Summer is on its way to Canada, and even if the weather hasn’t quite turned sunny enough for your liking yet, there’s no reason you can’t begin crafting your perfect summer playlist. Amber Arcades deserves at least one spot on that list. Its debut album, Fading Lines, is filled with Rock and Pop that shimmers and reflects, like a swimming pool on a hazy day.
Dutch singer-songwriter Annelotte De Graaf took a big risk in creating this album. She is a member of the close-knit community of Indie musicians in the Netherlands, but decided that Amber Arcades was a project she wanted to take stateside. She reportedly tracked down Ben Greenberg – who has produced many of her favourite albums – and spent her life savings to fly to New York and record an album, equipped with little more than GarageBand demos made at home. The risk paid off in a big way.
Fading Lines kicks off with the wide-open, echoing “Come With Me,” a tune that motors forward on an incessant drumbeat from Real Estate’s Jackson Pollis, with help from Shane Butler and Keven Lareau of Quilt on guitar and bass. But just when you think you have a feel for the mood the album is going for, “Constant’s Dream” clears away the noise in favour of stripped-down reverb and touches of bells and organ. Is it too easy to call this a dreamy song? Sometimes, the easiest answer is the best.
Up next is the title track; you’re back on the drive, and the pattern of Amber Arcades’ moods becomes apparent. The upbeat tracks on Fading Lines are relentless and cheerful, but slathered with enough guitar effects to avoid being called sugary Pop music. The down-tempo numbers are bare and ethereal. What you’ll notice throughout the album is a sense of space, of airy atmosphere. The guitars and vocals are sunk in heavy levels of reverb, and there is plenty of room for a wall of sound behind the bones of De Graaf’s introspection.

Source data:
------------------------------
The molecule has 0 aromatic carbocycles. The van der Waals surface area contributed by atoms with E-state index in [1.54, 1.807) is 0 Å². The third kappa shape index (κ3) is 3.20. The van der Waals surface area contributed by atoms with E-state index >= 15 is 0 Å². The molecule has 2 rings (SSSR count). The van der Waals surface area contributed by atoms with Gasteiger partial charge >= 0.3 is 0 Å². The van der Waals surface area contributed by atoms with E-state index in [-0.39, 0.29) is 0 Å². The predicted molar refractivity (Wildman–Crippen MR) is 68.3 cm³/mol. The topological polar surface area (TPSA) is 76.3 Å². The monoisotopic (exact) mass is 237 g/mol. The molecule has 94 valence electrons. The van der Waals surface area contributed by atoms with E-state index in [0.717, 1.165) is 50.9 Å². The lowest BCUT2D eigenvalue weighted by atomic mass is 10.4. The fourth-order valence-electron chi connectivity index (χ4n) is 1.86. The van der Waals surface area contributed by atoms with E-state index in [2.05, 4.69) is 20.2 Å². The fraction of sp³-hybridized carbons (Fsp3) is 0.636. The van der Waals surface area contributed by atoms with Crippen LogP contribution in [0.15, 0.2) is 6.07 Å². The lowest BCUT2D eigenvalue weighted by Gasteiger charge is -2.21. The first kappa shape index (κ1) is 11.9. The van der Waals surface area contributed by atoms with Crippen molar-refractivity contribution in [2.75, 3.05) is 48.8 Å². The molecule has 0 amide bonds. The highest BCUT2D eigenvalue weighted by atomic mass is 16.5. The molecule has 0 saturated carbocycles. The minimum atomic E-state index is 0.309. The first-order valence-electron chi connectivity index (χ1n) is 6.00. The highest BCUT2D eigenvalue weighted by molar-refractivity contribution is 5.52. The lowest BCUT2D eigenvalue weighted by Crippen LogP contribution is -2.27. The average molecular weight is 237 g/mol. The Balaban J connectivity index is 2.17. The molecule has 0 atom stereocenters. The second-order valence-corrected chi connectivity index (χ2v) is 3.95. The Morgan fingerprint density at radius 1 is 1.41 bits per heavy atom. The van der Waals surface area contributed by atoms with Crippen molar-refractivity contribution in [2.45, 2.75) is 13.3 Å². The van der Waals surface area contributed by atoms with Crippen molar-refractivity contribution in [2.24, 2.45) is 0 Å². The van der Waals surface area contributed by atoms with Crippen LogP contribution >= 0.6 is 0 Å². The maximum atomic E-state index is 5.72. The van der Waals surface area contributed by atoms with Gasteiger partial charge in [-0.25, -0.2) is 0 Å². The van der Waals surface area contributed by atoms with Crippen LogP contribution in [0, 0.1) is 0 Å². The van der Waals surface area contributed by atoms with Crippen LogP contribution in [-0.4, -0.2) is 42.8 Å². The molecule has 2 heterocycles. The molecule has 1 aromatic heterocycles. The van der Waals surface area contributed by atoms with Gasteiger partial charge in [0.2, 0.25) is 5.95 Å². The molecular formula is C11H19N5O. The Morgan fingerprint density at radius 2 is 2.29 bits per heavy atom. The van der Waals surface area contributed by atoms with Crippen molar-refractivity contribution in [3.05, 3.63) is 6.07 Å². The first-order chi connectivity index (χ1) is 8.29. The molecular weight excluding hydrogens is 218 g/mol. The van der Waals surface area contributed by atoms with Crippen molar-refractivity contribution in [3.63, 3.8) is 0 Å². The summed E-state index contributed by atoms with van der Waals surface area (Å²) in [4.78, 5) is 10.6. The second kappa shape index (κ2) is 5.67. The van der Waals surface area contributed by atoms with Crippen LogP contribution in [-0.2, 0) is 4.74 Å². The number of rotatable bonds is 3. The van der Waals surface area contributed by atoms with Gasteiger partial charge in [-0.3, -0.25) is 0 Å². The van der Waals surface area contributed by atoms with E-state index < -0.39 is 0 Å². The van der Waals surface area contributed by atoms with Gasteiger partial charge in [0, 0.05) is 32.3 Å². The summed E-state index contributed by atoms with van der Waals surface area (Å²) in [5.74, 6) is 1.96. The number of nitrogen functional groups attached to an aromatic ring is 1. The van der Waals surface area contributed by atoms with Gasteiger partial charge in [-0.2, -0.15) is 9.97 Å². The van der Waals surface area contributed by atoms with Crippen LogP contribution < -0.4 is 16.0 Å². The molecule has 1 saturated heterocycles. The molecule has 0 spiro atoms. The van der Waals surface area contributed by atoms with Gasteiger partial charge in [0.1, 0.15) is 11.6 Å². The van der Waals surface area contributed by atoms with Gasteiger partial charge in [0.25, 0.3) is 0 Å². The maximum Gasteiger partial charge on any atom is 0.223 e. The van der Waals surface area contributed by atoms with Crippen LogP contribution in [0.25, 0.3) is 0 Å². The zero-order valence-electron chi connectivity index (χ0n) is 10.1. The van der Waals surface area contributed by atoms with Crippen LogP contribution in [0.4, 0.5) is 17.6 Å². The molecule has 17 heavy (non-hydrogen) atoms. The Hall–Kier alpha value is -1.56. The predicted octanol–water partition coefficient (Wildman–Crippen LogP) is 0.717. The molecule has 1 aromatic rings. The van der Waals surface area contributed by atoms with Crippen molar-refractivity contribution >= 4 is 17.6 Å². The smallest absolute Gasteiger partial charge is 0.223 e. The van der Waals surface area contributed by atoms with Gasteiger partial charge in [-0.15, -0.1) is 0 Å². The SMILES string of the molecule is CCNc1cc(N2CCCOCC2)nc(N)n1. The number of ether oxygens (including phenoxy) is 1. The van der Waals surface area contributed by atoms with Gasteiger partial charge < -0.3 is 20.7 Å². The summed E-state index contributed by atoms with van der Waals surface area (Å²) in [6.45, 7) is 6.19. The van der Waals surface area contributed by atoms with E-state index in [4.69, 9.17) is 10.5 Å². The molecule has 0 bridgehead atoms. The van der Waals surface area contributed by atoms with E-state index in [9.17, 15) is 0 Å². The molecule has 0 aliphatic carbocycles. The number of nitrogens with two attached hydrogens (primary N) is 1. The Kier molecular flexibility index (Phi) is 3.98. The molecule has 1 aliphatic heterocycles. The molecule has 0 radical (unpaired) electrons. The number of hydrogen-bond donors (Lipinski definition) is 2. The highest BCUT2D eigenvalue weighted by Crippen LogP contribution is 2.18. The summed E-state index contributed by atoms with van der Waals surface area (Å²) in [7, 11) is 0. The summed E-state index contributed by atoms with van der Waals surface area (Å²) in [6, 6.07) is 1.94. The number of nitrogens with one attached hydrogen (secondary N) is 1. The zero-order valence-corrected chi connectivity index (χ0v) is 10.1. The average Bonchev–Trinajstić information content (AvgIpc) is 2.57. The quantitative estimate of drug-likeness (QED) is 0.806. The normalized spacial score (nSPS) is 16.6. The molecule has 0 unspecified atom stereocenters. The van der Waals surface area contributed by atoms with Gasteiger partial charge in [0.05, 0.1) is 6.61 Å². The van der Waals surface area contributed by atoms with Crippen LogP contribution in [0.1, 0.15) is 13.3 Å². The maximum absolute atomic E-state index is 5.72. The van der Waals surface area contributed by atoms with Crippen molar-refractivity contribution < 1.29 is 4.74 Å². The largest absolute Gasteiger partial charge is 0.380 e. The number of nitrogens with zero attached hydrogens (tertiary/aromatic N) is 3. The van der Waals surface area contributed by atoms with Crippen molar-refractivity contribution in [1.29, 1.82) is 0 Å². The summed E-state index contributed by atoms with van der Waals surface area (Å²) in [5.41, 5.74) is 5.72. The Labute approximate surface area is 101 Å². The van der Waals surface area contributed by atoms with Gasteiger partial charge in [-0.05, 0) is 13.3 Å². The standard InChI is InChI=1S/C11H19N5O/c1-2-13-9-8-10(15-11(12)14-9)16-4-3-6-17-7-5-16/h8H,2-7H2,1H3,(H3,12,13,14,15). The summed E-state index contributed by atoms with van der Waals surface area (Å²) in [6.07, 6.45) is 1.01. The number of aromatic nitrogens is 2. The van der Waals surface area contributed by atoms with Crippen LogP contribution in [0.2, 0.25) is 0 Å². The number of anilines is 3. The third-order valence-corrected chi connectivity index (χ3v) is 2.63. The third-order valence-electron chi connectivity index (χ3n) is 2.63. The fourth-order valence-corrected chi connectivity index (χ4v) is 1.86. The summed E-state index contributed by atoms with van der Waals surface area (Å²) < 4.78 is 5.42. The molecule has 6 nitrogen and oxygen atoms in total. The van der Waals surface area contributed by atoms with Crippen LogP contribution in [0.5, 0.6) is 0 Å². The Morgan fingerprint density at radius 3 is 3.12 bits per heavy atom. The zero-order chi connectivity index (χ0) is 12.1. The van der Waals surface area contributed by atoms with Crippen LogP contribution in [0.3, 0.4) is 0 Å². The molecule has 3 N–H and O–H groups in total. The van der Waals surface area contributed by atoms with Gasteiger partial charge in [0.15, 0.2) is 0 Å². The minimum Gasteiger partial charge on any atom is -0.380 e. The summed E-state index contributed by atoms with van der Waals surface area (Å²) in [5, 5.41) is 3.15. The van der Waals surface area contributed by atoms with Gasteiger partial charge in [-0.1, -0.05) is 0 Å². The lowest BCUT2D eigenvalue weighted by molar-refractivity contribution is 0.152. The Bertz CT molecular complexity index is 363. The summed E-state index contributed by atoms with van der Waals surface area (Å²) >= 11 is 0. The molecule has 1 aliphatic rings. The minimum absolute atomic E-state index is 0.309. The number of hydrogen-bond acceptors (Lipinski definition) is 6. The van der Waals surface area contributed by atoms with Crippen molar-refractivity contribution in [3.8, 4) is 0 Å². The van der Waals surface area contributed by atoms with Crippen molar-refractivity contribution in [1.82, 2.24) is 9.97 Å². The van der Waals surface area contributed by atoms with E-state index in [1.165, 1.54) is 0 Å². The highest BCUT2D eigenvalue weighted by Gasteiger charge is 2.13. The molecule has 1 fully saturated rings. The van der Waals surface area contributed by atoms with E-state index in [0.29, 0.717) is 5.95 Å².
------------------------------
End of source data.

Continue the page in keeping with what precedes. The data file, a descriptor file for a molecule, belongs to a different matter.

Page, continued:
The songwriting and lyrics on this album might be considered minimal, but that isn’t meant to imply a lack of effort. When the structure is simplified like this, there is plenty of opportunity to put meaning into the feelings, sensations and memories that can be drawn out of the listener.
Interpretations will always, of course, vary widely from one person to another. But it is not hard to imagine these songs as the soundtrack to a sun-soaked day. The humid, sticky air that accompanies an early sunrise. The shimmering heat of the afternoon, whether in the shade or on a city rooftop patio. The rich orange dusk, in a convertible heading down the coast out of the city. Whether you have actually experienced any of these before, or seen them in a movie – maybe a car commercial, but this music is more sincere than any ad might be – Amber Arcades paints a picture and takes you there.
For standout tracks, check out the gorgeous tick-tock and slide guitar of “Apophenia,” and the buzzing rush of “Turning Light” and its joyful noisy departure. The group will be touring summer festivals in the U.K. and Netherlands in the coming months, so keep an eye out if you’re in the neighbourhood. For the rest of us, there won’t be a problem finding room on our summer playlists for Amber Arcades. In fact, the problem might be trying to resist keeping the whole album on repeat from here to September.
SPILL ALBUM REVIEW: AMBER ARCADES – FADING LINES